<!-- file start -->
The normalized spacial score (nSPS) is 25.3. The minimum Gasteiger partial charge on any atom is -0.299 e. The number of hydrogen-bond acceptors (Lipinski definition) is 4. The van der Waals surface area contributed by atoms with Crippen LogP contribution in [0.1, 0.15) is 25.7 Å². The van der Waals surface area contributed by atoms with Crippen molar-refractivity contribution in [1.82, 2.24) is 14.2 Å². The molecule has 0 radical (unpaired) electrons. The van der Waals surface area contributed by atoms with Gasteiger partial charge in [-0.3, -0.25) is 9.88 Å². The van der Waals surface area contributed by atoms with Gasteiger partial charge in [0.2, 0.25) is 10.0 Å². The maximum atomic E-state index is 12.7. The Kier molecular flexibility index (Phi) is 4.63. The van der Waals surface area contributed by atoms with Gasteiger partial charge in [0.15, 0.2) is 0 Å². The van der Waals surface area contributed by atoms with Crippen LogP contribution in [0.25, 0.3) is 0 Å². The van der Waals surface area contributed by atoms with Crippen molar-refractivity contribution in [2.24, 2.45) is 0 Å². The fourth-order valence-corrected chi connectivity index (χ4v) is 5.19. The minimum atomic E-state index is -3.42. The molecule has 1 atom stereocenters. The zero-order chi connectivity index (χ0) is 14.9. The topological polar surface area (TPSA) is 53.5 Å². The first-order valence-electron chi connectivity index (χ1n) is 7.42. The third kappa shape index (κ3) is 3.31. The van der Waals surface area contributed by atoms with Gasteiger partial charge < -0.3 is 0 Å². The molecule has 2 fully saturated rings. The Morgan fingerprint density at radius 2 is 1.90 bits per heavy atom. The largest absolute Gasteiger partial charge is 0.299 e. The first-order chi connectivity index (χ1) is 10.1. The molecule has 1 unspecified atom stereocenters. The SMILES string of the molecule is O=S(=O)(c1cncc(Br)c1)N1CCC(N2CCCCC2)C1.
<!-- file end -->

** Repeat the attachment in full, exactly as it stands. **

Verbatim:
The normalized spacial score (nSPS) is 25.3. The minimum Gasteiger partial charge on any atom is -0.299 e. The number of hydrogen-bond acceptors (Lipinski definition) is 4. The van der Waals surface area contributed by atoms with Crippen LogP contribution in [0.1, 0.15) is 25.7 Å². The van der Waals surface area contributed by atoms with Crippen molar-refractivity contribution in [1.82, 2.24) is 14.2 Å². The molecule has 0 radical (unpaired) electrons. The van der Waals surface area contributed by atoms with Gasteiger partial charge in [-0.3, -0.25) is 9.88 Å². The van der Waals surface area contributed by atoms with Gasteiger partial charge in [0.2, 0.25) is 10.0 Å². The maximum atomic E-state index is 12.7. The Kier molecular flexibility index (Phi) is 4.63. The van der Waals surface area contributed by atoms with Gasteiger partial charge in [0.15, 0.2) is 0 Å². The van der Waals surface area contributed by atoms with Crippen LogP contribution in [0.25, 0.3) is 0 Å². The van der Waals surface area contributed by atoms with Crippen molar-refractivity contribution in [2.24, 2.45) is 0 Å². The fourth-order valence-corrected chi connectivity index (χ4v) is 5.19. The minimum atomic E-state index is -3.42. The molecule has 1 atom stereocenters. The zero-order chi connectivity index (χ0) is 14.9. The topological polar surface area (TPSA) is 53.5 Å². The first-order valence-electron chi connectivity index (χ1n) is 7.42. The third kappa shape index (κ3) is 3.31. The van der Waals surface area contributed by atoms with Gasteiger partial charge < -0.3 is 0 Å². The molecule has 2 fully saturated rings. The Morgan fingerprint density at radius 2 is 1.90 bits per heavy atom. The largest absolute Gasteiger partial charge is 0.299 e. The first-order chi connectivity index (χ1) is 10.1. The molecule has 1 unspecified atom stereocenters. The SMILES string of the molecule is O=S(=O)(c1cncc(Br)c1)N1CCC(N2CCCCC2)C1.